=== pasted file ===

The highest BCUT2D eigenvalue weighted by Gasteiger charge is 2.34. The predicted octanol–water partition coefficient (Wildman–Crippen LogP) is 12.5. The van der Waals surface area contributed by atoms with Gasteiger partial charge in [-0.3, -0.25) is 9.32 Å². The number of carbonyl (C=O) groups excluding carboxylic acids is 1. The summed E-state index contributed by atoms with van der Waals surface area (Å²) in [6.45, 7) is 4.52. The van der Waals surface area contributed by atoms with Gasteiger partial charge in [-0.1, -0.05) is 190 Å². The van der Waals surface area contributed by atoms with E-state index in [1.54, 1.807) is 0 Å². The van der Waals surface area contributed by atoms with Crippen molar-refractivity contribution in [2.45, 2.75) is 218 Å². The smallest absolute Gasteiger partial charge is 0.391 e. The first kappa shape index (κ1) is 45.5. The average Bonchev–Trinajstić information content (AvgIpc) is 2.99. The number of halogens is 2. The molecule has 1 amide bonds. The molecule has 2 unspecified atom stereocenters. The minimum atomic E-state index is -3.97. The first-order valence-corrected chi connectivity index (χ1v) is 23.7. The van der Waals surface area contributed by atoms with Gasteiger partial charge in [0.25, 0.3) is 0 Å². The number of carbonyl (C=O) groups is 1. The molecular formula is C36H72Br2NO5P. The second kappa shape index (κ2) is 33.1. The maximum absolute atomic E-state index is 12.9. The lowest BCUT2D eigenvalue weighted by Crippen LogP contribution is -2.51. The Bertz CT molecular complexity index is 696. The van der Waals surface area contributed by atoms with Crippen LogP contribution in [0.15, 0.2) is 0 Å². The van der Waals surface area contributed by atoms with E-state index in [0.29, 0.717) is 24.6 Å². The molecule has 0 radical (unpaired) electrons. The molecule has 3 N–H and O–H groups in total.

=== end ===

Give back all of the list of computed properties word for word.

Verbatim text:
The highest BCUT2D eigenvalue weighted by Gasteiger charge is 2.34. The predicted octanol–water partition coefficient (Wildman–Crippen LogP) is 12.5. The van der Waals surface area contributed by atoms with Gasteiger partial charge in [-0.3, -0.25) is 9.32 Å². The number of carbonyl (C=O) groups excluding carboxylic acids is 1. The summed E-state index contributed by atoms with van der Waals surface area (Å²) in [6.45, 7) is 4.52. The van der Waals surface area contributed by atoms with Gasteiger partial charge in [-0.1, -0.05) is 190 Å². The van der Waals surface area contributed by atoms with E-state index in [1.54, 1.807) is 0 Å². The van der Waals surface area contributed by atoms with Crippen molar-refractivity contribution in [2.45, 2.75) is 218 Å². The smallest absolute Gasteiger partial charge is 0.391 e. The first kappa shape index (κ1) is 45.5. The average Bonchev–Trinajstić information content (AvgIpc) is 2.99. The number of halogens is 2. The molecule has 1 amide bonds. The molecule has 2 unspecified atom stereocenters. The minimum atomic E-state index is -3.97. The first-order valence-corrected chi connectivity index (χ1v) is 23.7. The van der Waals surface area contributed by atoms with Gasteiger partial charge in [0.25, 0.3) is 0 Å². The number of carbonyl (C=O) groups is 1. The molecular formula is C36H72Br2NO5P. The second kappa shape index (κ2) is 33.1. The maximum absolute atomic E-state index is 12.9. The lowest BCUT2D eigenvalue weighted by Crippen LogP contribution is -2.51. The Bertz CT molecular complexity index is 696. The van der Waals surface area contributed by atoms with Crippen LogP contribution in [0.15, 0.2) is 0 Å². The van der Waals surface area contributed by atoms with E-state index in [0.29, 0.717) is 24.6 Å². The molecule has 0 radical (unpaired) electrons. The molecule has 3 N–H and O–H groups in total.